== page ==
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When Giving Hurts

Give from Balanced Care

Why do we give? We give because we love people and we want to see happiness and joy on their faces. We give because it helps us to feel connected and have a sense of belonging.

How does something that starts out so wonderful often end causing so much pain?

To understand why giving often ends up in hurt and pain, let’s take a deeper dive into what the source of giving actually is – and that is care. We give because we care.

What does it mean to care? Oddly, in our culture care is often understood as synonymous with stress. We worry about our children “because we care.” We’re anxious about our work “because we care about doing a good job.” We’re frustrated when our partners don’t clean up “because we care about a clean house.” There’s so much painful stress being passed around all in the name of care!

When you add stressful emotions such as worry, overwhelm and frustration to your care, it is called Overcare. It’s a simple equation. Care + Stressful Emotions = Overcare.

When parents work hard to prevent their children from feeling the normal lumps and bumps in life, they’re called overprotective. This is a form of Overcare. Parents care so much that they try and insulate their children from suffering. In the short term this makes everyone happy. In the long term it does a disservice to children who are unprepared for the hardships that will surely come their way in life.

When you withhold information from your partner and defer telling him or her that you are unhappy in the relationship (because you don’t want to hurt their feelings) this is a form of Overcare that I call Emotional Caretaking™. Emotional Caretaking is any time you allow yourself to become entangled in another person’s emotions or business, even when it comes at a cost to your well-being, purpose and life.

When you choose to protect your partner from the truth, you are taking responsibility for his or her emotions. You get the short-term relief of avoiding a hard conversation. In the long term you risk hurting your partner far more deeply. Why? There are only two possible roads to travel when you withhold the truth. You will either distance yourself from your partner because you are unhappy (confusing and hurting him or her); or you will eventually tell the truth and your partner will feel betrayed by the lies you told in the past.

What starts out with good intentions – giving your partner a break and not making them feel bad, ends up causing rifts that may never heal.

Overcare and Emotional Caretaking happen at work too. You care deeply about being a co-operative, collaborative person. You say “yes” as often as you can, giving your time and resources to those in need. A work colleague asks you to take on an important project, one that will require substantial work on the weekend. You need to say “no” if you are to honor the commitments you have already made to your family.

The anxiety you feel at the thought of saying “no” to your colleague (and therefore appearing “un-cooperative”) causes you to agree to take on the project. In this situation your care to be cooperative, plus your anxiety, resulted in you making an Overcare decision. You lose every which way. Your family will be quite rightly upset with you, and you will most likely end up tired and resentful with work. All because your healthy care to cooperate turned into stressful care.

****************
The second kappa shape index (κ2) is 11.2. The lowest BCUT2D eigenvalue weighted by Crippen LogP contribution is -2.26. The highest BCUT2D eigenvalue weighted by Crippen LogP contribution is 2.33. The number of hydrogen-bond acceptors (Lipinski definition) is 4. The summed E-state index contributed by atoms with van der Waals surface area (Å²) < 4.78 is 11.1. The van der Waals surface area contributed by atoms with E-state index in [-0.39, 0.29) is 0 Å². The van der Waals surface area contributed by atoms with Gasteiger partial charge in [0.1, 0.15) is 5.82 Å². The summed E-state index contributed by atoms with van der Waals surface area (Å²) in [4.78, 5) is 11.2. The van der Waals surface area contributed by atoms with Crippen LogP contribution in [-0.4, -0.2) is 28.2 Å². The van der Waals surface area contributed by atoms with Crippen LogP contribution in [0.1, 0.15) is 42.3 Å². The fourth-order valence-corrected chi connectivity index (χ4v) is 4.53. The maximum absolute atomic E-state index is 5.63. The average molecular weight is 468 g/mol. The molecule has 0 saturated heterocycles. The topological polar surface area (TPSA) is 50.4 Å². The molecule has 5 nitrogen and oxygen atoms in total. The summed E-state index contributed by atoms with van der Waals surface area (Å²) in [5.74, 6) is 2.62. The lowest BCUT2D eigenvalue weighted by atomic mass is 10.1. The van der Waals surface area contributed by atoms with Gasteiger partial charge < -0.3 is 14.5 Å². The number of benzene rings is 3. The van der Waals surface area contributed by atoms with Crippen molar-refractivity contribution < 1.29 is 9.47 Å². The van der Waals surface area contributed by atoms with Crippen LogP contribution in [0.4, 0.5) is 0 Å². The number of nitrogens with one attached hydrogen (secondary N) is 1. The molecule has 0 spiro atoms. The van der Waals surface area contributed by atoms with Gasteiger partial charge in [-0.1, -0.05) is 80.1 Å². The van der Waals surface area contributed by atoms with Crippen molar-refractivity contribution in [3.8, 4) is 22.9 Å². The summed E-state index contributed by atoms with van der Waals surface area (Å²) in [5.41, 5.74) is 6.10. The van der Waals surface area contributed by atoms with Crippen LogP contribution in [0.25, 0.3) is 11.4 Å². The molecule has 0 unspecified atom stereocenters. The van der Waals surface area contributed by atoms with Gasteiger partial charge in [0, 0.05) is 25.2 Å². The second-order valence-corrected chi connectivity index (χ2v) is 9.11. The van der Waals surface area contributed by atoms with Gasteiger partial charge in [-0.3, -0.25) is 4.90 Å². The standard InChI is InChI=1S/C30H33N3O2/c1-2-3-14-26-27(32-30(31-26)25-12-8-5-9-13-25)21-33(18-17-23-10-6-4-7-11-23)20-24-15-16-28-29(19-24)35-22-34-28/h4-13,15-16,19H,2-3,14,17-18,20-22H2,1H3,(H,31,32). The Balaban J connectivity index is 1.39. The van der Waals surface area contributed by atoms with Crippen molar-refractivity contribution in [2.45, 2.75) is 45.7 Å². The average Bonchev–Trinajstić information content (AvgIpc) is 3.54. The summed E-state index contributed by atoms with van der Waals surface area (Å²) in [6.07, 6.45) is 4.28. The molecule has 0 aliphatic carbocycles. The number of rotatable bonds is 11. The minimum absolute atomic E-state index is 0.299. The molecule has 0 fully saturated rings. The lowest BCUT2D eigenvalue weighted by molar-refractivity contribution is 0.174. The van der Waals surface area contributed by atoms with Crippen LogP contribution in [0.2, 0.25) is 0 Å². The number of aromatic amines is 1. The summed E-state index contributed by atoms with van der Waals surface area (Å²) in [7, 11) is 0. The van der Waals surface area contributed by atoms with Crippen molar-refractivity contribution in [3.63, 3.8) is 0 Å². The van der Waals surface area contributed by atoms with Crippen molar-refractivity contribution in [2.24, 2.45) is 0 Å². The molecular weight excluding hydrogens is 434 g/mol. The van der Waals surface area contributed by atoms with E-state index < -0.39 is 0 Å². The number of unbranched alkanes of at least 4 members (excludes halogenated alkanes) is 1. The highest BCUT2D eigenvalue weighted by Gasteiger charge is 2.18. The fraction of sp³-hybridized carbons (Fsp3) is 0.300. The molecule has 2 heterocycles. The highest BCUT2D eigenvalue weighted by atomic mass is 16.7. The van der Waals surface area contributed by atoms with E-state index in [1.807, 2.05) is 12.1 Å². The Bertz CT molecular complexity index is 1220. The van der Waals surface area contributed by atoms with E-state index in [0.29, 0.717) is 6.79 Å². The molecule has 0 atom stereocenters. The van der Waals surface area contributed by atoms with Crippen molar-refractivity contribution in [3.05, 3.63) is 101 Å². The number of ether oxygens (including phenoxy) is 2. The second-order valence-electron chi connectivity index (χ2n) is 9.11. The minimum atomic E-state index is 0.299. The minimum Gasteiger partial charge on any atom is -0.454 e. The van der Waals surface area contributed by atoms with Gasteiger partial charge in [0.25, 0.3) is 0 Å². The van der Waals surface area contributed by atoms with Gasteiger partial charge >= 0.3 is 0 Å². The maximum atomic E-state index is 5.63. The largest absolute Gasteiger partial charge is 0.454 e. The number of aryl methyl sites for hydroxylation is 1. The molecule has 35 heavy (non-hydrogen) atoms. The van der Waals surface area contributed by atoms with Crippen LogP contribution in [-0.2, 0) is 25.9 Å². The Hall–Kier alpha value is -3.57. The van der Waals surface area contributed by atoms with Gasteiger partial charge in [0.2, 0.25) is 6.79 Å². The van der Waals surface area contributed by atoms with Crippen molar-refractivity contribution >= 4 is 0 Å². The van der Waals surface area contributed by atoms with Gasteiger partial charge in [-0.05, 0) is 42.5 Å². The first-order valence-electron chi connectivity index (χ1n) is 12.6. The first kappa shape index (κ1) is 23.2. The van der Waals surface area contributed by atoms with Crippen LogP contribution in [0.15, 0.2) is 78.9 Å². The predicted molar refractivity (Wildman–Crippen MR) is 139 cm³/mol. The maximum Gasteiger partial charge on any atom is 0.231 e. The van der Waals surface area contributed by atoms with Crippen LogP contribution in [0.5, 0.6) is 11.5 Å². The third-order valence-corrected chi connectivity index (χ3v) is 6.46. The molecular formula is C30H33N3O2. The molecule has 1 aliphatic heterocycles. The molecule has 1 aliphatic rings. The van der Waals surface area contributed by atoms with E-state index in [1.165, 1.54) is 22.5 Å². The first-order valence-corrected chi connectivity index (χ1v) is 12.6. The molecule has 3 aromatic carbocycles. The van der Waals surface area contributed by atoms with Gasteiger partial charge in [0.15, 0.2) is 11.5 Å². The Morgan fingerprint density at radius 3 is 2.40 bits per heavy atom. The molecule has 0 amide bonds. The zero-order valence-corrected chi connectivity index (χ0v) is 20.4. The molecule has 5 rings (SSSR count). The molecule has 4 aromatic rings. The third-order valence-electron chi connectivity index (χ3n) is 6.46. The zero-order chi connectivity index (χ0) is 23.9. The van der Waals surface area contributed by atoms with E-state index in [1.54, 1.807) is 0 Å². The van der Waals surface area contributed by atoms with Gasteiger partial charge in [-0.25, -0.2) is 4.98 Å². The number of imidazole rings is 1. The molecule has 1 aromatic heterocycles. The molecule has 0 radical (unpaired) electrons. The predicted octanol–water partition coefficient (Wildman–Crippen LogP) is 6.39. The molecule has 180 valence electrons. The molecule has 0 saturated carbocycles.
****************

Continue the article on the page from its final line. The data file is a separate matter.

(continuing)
Giving hurts when giving comes from Overcare. To find balance and end all the hurt you must return to true care, care without stress. It means giving without guilt, fear, anxiety, frustration and overwhelm.

How do you know if you are giving from true care or from Overcare? Simple. You know by how you feel. True care feels good. It feeds back information into your body that results in warmth and tenderness in your heart. Overcare feels bad. It’s that knot in your belly or the tension in your chest.

Overcare is a physiological state. This cannot be emphasized strongly enough. Your brain and your body are feeding on stress. To return to the balance of true care you must shift your body out of stress and back into a positive, coherent state. (Click here to listen to my six-minute podcast and learn how to get coherent.)

Once you return to a calm state, ask yourself, “What would balanced care look like?” Balanced care is care for the whole, which means everyone and includes you. With your work colleague, balanced care might have you offer to be on call if anyone has questions while you firmly say no to taking the lead on the project. With children balanced care would be to protect your child while allowing for age appropriate challenges.

Giving hurts when we hurt while we are giving.

It’s important that we stop deceiving ourselves. If we are giving only because we feel guilty or if we are giving because we are afraid of being rejected, we are giving for the wrong reasons. It’s time to get coherent and ask your heart for an intelligent understanding of the situation. Your heart will guide you to find balanced care.

First get coherent and identify your true care. For example, your true care might be, “I care about being loving with my partner.” (Notice that there is no stress in that statement.) Second, ask your heart what balanced care would look like in this situation. Listen quietly for the answer. Your heart may guide you to have an honest conversation with your partner or your heart might tell you to get connected first and have some fun together. Be open. When it comes to balanced care there are no cookie cutter answers.

Once your heart guides you to balanced care, get coherent again to help you avoid Emotional Caretaking. It’s not your job to fix someone else’s disappointment with your choices or make everything feel good. Stay coherent and love them, which is the best gift you can give them – and you!

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